According to Debbie Qaqish, Chief Strategy Officer of The Pedowitz Group (TPG), The “Campaign” Is the Currency of Conversation That Leads to Understanding and Engagement of the Customer
April turned to be the most productive month for B2B marketing teams attending global events. The most arduous task for any marketer continues to rake in questions that B2B marketing communities are trying to resolve as a collective force. The biggest agony for most is — B2B Campaign Optimization. To better understand how you could master B2B campaign optimization strategies and drive home smart revenue from these campaigns, we have the doyen of Revenue Marketing, Debbie Qaqish, speaking to us.
Tell us about the need to pursue “B2B Campaign Optimization” strategies in 2018.
This is a very interesting question as there are so many answers! The problem begins with defining a “campaign” and defining “optimization” and then having a baseline definition of “campaign optimization”!
I actually tried to find the definition of campaign optimization on the web and only saw one that was more B2C than B2B. So, given the variability in the definitions, let me provide guidance based on what I see in the market.
While there has always been a need to optimize campaign performance, there are two main reasons why, in 2018, the need is exacerbated – pivot to customer focus and financial accountability. First, because we are in a customer-driven economy marketing is leading to pivot to customer focus. The “campaign” is the currency of conversation that leads to understanding and engagement of the customer.
Optimization in this sense means using campaigns to interact with the customer where and when and how they want to.
The second reason why campaign optimization is critical in 2018 is the ever-growing pressure for marketing to show financial accountability. In this sense, optimizing refers to being able to track and report on the financial impact of a campaign or a program.
How does B2B campaign optimization drive revenue?
Campaigns today have been re-engineered to be performance-based in terms of financial outcomes. The campaign is a natural and valuable conversation thread with the customer that gives and gathers information. Campaigns provide the information the customer is looking for and provides opportunities to interact. This data gathering helps marketing continue to hone the campaign as a revenue-producing process.
How do you link marketing performance management with campaign automation?
Today’s best in class marketers run marketing like a business and this can’t happen without the right mindset, toolset and skill set. The mindset in marketing is not the “make it pretty department.” The mindset is marketing is a revenue-producing center and runs like any other part of the business using a P&L. The tools enable the mindset.
Working with marketing performance management and campaign automation tools operationalizes marketing’s new responsibilities.
Which automation tools are best to deliver ROI for marketing and sales teams?
Given that Scott Brinker’s latest landscape has almost 7,000 different technologies, the answer to this question is simple – the ones that work for where you are. The tool is not the magic bullet. The magic bullet is the mindset and the leadership to drive the change. The tools enable the change.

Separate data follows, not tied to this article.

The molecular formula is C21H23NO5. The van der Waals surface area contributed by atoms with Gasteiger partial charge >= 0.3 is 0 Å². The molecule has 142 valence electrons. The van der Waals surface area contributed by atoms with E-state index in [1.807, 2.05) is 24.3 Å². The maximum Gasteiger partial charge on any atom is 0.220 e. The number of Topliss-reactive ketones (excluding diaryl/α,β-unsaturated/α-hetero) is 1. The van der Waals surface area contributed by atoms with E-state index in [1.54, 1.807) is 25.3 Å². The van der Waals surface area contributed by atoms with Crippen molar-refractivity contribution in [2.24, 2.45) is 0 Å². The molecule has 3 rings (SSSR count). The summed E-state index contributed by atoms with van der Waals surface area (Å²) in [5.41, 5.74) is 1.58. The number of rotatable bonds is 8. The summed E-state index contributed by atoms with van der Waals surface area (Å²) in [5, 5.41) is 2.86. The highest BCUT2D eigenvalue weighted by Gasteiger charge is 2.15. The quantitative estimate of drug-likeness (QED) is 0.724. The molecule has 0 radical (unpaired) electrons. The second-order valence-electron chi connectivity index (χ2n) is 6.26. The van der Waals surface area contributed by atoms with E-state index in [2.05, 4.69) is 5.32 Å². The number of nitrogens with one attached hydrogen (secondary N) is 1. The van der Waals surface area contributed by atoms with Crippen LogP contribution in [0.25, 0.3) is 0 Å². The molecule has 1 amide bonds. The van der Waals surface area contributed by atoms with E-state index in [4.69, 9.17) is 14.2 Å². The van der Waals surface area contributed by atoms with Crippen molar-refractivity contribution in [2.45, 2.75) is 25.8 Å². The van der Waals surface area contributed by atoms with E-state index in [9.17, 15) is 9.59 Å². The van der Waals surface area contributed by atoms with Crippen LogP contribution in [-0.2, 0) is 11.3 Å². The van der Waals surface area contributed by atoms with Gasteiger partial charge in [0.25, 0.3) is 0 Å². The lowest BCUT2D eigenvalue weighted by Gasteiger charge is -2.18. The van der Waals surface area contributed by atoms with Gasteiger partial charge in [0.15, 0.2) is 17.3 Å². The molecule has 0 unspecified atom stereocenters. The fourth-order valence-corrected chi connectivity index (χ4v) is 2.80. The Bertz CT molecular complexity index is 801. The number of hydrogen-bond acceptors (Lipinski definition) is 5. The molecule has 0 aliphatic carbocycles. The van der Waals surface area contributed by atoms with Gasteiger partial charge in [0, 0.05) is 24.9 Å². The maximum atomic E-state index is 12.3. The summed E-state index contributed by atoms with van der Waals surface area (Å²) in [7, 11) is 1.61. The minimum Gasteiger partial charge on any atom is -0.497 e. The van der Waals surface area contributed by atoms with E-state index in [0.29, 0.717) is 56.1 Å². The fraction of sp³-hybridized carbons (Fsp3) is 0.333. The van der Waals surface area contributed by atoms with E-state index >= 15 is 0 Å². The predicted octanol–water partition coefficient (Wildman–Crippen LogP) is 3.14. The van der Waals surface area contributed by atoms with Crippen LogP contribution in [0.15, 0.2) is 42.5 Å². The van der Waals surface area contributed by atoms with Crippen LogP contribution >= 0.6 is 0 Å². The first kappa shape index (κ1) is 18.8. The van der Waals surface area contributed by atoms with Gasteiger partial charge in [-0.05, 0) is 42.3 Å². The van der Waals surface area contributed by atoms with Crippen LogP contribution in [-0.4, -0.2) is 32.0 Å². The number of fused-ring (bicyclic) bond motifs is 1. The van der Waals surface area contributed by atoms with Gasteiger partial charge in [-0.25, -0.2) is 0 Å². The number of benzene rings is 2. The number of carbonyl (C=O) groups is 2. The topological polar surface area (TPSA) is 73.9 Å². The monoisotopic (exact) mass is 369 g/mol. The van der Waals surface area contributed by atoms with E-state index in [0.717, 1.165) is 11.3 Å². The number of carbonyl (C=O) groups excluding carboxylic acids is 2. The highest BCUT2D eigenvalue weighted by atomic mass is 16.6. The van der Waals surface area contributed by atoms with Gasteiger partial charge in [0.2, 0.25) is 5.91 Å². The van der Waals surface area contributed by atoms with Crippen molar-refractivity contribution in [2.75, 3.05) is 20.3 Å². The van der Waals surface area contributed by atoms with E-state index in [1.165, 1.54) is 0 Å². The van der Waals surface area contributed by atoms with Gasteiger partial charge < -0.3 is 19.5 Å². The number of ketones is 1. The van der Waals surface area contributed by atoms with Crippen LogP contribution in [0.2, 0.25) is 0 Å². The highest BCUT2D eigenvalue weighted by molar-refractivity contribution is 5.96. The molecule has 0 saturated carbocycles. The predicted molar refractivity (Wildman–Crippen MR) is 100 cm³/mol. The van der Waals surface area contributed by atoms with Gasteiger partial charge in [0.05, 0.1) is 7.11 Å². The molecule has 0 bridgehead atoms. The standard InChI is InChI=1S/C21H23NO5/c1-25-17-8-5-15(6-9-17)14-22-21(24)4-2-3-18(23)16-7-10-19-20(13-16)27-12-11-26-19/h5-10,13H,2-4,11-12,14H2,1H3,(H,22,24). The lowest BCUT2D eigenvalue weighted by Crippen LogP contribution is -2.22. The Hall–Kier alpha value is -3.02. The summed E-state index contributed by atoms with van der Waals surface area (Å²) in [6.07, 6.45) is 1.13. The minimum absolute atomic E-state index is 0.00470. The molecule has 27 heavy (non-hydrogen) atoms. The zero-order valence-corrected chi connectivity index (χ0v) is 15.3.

How should CMOs strategize their training programs for higher marketing and sales productivity?
The digital skills gap continues to grow and this gap represents the Achilles heel of any CMO who is looking to modernize marketing. No one seems to want to take responsibility for identifying the training gaps and providing the training. Most CMOs run teams that get training based on the last white paper they read or the last conference they attended.
FEW companies have a cohesive training program that helps the CMO address the skills gap rampant in their organizations. Successful strategies to overcome this challenge include borrowing, renting, and/or building skills.
Borrowing skills mean looking across the organization and borrowing specific skill sets. This happens frequently with analytical skills. Renting means working with an external partner to deliver projects while training-on-the job. The third is building the skills. This involves hiring folks who have a acumen and can pick up whatever comes their way.
Two specific strategies I have seen work in terms of higher marketing and sales productivity is having marketing serve a work rotation with sales and having the marketing group sit in the same area as sales.
I know one VP of Marketing who hires marketers and has them serve a 6-week rotation on the sales team. In sales, they rotate through insides sales and outside sales. They see first hand what motivates salespeople and what their challenges are. Once this marketer arrives in marketing, they have a much better perspective and understanding of sales needs.
The second example is just having the demand gen team sit with a sales team. The day-to-day interactions help create a better understanding that drives better quality leads.
Why should marketers attend B2B Campaign Optimization Series? How would it benefit martech audience?
First, many marketing technologists or marketing ops team members have a little more tech acumen than marketing acumen. Attending the series provides an accelerated education on the what, why and how of B2B campaigns. This additional knowledge makes the marketing ops team a more valuable member in working with the demand gen team.
The series provides a comprehensive view of marketing best practices that can be adopted and standardized in a company. For the marketing ops team member, it is hard to juggle being technical, business and marketing. The series gives them a primer for what marketers need to do and ideas for how the technology can support them.
Thank you, Debbie, for chatting with us.